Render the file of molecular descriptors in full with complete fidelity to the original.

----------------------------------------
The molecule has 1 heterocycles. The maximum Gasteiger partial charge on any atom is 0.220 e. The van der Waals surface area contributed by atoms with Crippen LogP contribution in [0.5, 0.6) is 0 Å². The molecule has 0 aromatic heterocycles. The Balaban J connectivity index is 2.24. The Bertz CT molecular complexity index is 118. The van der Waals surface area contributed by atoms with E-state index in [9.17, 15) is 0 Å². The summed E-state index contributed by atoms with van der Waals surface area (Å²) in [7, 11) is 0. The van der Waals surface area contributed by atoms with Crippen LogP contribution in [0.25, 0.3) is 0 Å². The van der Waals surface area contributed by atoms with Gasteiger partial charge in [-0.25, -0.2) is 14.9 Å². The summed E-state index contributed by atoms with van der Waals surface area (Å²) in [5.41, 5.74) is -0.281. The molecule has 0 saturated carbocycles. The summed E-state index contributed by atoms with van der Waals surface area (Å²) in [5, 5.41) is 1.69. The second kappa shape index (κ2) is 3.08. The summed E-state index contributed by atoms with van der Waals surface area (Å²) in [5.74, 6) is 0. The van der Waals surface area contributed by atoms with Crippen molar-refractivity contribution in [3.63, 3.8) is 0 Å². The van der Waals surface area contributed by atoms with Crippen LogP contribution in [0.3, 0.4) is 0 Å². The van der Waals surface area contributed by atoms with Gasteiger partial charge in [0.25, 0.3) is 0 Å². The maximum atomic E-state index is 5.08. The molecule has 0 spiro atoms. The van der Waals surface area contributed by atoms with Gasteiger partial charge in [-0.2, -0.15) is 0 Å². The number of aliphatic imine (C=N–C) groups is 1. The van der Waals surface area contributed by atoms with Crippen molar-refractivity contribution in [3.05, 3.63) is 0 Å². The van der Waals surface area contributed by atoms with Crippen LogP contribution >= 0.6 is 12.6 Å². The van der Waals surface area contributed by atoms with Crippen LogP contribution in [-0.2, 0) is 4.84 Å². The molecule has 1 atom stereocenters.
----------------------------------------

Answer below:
The molecule has 1 heterocycles. The maximum Gasteiger partial charge on any atom is 0.220 e. The van der Waals surface area contributed by atoms with Crippen LogP contribution in [0.5, 0.6) is 0 Å². The molecule has 0 aromatic heterocycles. The Balaban J connectivity index is 2.24. The Bertz CT molecular complexity index is 118. The van der Waals surface area contributed by atoms with E-state index in [9.17, 15) is 0 Å². The summed E-state index contributed by atoms with van der Waals surface area (Å²) in [7, 11) is 0. The van der Waals surface area contributed by atoms with Crippen LogP contribution in [0.25, 0.3) is 0 Å². The van der Waals surface area contributed by atoms with Gasteiger partial charge in [-0.25, -0.2) is 14.9 Å². The summed E-state index contributed by atoms with van der Waals surface area (Å²) in [5.41, 5.74) is -0.281. The molecule has 0 saturated carbocycles. The summed E-state index contributed by atoms with van der Waals surface area (Å²) in [5, 5.41) is 1.69. The second kappa shape index (κ2) is 3.08. The summed E-state index contributed by atoms with van der Waals surface area (Å²) in [5.74, 6) is 0. The van der Waals surface area contributed by atoms with Crippen molar-refractivity contribution in [3.63, 3.8) is 0 Å². The van der Waals surface area contributed by atoms with Crippen LogP contribution in [0.3, 0.4) is 0 Å². The van der Waals surface area contributed by atoms with Gasteiger partial charge in [0.25, 0.3) is 0 Å². The maximum atomic E-state index is 5.08. The molecule has 0 spiro atoms. The van der Waals surface area contributed by atoms with Gasteiger partial charge in [-0.2, -0.15) is 0 Å². The number of aliphatic imine (C=N–C) groups is 1. The van der Waals surface area contributed by atoms with Crippen molar-refractivity contribution in [3.05, 3.63) is 0 Å². The van der Waals surface area contributed by atoms with Crippen LogP contribution >= 0.6 is 12.6 Å². The van der Waals surface area contributed by atoms with Crippen LogP contribution in [-0.2, 0) is 4.84 Å². The molecule has 1 atom stereocenters.